all plying close with cheerful and patient activity to some ingenious and useful handicraft, or some more severe but necessary lahour, or else reclining in ease and elegance, and basking in the sunshine of life;

I mention these names because it is always customary to mention them in speaking on this subject : and there are some readers who are more impressed with a thing, the oftener it is repeated.

her meanést beggar owing the rags whicli cover his nakedness, and the crust of bread which keeps his body and soul together to some of the most useful inventions which support, and to that humanity which is only to be found in civilized society. Shall we forget her schools, her colleges, her hospitals, her churches, her crowded cities, her streets lined with shops, enriched with the produce and manufactures of her own soil, or glittering with the spoils of a hundred nations, her thronged assemblies, her theatres, her balls, her operas, her “ palaces, her “ ladies and her pomp;" her villas, her parks, her cottages, her hamlets, her rich cultivated lands, teeming with plenty, her green valleys, her “ upland swells, echoing to the bleat of “ flocks,” her brave contented peasantry, their simple manners and honest integrity; and shall we wish to degrade this queen of nations, this mistress of the world once more into a horde of fierce barbarians, treading back our steps, and resigning this splendid profusion of all that can adorn and gladden human life, this gay variety, this happy union of all that is useful and all that is ornamental, the refinements of taste and decorations of fashion, the beautiful distinctions of artificial society, and the solid advantages derived from our constitution in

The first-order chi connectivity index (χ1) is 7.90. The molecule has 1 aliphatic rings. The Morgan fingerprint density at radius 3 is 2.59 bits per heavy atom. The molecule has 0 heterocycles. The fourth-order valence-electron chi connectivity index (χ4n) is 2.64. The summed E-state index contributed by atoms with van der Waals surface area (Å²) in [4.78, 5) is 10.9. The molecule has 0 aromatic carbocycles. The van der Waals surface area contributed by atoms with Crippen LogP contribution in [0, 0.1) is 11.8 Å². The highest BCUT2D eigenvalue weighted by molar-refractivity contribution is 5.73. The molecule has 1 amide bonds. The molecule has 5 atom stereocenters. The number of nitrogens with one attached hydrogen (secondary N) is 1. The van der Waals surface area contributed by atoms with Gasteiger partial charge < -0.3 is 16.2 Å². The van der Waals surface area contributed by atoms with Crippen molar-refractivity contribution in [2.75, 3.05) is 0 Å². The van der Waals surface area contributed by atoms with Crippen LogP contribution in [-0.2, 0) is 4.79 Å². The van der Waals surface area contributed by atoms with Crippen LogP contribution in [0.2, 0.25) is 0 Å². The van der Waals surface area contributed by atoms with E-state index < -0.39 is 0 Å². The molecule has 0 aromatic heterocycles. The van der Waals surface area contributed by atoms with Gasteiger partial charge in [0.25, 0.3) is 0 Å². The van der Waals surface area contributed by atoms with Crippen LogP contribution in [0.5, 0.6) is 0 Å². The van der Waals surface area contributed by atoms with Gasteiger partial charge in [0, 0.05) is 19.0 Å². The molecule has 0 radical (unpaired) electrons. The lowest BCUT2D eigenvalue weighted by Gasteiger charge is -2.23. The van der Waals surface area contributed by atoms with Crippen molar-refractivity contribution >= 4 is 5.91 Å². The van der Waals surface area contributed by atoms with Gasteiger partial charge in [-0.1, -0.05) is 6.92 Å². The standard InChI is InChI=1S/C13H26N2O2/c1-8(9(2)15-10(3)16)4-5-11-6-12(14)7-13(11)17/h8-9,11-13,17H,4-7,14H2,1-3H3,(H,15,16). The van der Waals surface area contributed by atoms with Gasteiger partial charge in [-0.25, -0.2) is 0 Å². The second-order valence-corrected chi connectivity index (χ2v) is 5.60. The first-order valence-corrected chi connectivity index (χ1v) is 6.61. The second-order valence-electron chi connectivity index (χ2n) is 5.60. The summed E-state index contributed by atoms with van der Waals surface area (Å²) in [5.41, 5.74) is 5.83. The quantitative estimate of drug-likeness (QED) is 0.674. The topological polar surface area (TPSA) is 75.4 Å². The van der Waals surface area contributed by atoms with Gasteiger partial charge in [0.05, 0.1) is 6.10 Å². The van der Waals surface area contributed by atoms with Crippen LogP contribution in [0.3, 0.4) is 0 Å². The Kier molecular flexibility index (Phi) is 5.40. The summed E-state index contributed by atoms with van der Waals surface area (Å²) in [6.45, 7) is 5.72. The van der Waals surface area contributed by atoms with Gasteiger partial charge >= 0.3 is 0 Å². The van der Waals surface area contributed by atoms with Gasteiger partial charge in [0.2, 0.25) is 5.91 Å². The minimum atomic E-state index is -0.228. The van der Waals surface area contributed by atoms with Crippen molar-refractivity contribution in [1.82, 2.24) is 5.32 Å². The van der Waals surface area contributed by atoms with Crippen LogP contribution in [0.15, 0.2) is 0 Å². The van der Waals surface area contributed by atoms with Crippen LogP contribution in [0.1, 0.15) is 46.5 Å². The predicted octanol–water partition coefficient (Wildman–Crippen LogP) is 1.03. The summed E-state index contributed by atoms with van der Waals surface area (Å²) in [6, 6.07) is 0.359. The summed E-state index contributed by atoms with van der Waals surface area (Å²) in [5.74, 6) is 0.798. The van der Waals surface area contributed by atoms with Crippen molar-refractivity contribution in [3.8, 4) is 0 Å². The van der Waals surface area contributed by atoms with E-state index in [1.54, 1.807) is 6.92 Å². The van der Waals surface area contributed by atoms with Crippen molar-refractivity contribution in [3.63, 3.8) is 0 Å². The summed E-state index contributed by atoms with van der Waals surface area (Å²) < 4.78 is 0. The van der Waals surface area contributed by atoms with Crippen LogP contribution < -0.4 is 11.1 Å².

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church and state, for the groveling dispositions, the brutal ignorance, the disgusting poverty, the dried skins and miserable huts of the inhabitants of Terra del Fuego, or New Holland ? Yet this it seems from the doctrine of Mr. Malthus is our only safe policy, since the lower we are in the scale of existence, the fewer and more miserable we are, the farther removed we must be from the tremendous evils of excessive population, which are the necessary consequences of the progress of refinement and civilization. But as the fact so far does not, as I suppose Mr. Malthus will himself allow, square with his theory, (for at no time during the progress of cultivation does the population appear to have been pressing with encreased force on the means of subsistence, so that though the produce of the earth was increasing every year, the inhabitants were increasing much faster, every addition to the actual produce only occasioning some new addition to the swoln and bloated state of population, and aggravating the already dreadful symptoms of the disease) as I say the progress of cultivation and improvement of different kinds has not produced any of those fatal consequences we might be led to expect from it, so neither do I apprehend any of these fatal consequences in future from carrying it as